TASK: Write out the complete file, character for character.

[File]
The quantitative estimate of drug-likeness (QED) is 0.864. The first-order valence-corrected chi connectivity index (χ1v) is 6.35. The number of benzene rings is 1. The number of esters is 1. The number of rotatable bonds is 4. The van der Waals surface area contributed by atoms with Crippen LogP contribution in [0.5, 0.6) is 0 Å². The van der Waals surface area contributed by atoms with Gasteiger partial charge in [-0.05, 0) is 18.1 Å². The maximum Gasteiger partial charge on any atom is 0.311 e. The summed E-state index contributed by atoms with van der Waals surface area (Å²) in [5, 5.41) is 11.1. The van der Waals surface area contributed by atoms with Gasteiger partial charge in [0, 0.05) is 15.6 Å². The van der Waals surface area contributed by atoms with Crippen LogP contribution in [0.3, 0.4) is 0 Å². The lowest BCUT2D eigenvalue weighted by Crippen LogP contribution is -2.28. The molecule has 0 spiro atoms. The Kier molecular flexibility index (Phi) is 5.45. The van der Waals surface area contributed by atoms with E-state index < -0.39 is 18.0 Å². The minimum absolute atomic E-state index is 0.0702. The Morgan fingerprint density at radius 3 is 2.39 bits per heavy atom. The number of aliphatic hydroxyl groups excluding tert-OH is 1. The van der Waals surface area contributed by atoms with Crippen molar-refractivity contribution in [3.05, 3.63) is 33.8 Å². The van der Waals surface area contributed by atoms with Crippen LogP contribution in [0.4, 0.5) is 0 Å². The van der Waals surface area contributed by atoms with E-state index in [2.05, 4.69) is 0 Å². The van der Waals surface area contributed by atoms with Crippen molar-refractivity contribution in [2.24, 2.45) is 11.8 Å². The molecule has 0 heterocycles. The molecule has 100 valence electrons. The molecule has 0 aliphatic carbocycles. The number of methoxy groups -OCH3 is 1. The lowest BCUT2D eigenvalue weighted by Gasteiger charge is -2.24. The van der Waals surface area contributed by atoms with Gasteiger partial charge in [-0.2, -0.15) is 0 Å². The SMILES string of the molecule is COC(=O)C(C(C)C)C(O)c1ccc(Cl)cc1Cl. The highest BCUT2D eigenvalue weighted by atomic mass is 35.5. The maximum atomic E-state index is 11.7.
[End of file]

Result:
The quantitative estimate of drug-likeness (QED) is 0.864. The first-order valence-corrected chi connectivity index (χ1v) is 6.35. The number of benzene rings is 1. The number of esters is 1. The number of rotatable bonds is 4. The van der Waals surface area contributed by atoms with Crippen LogP contribution in [0.5, 0.6) is 0 Å². The van der Waals surface area contributed by atoms with Gasteiger partial charge in [-0.05, 0) is 18.1 Å². The maximum Gasteiger partial charge on any atom is 0.311 e. The summed E-state index contributed by atoms with van der Waals surface area (Å²) in [5, 5.41) is 11.1. The van der Waals surface area contributed by atoms with Gasteiger partial charge in [0, 0.05) is 15.6 Å². The van der Waals surface area contributed by atoms with Crippen LogP contribution in [0.3, 0.4) is 0 Å². The lowest BCUT2D eigenvalue weighted by Crippen LogP contribution is -2.28. The molecule has 0 spiro atoms. The Kier molecular flexibility index (Phi) is 5.45. The van der Waals surface area contributed by atoms with E-state index < -0.39 is 18.0 Å². The minimum absolute atomic E-state index is 0.0702. The Morgan fingerprint density at radius 3 is 2.39 bits per heavy atom. The number of aliphatic hydroxyl groups excluding tert-OH is 1. The van der Waals surface area contributed by atoms with Crippen molar-refractivity contribution in [3.05, 3.63) is 33.8 Å². The van der Waals surface area contributed by atoms with Crippen LogP contribution in [0.4, 0.5) is 0 Å². The van der Waals surface area contributed by atoms with E-state index in [2.05, 4.69) is 0 Å². The van der Waals surface area contributed by atoms with Crippen molar-refractivity contribution in [2.24, 2.45) is 11.8 Å². The molecule has 0 heterocycles. The molecule has 100 valence electrons. The molecule has 0 aliphatic carbocycles. The number of methoxy groups -OCH3 is 1. The lowest BCUT2D eigenvalue weighted by Gasteiger charge is -2.24. The van der Waals surface area contributed by atoms with Gasteiger partial charge in [-0.2, -0.15) is 0 Å². The SMILES string of the molecule is COC(=O)C(C(C)C)C(O)c1ccc(Cl)cc1Cl. The highest BCUT2D eigenvalue weighted by atomic mass is 35.5. The maximum atomic E-state index is 11.7.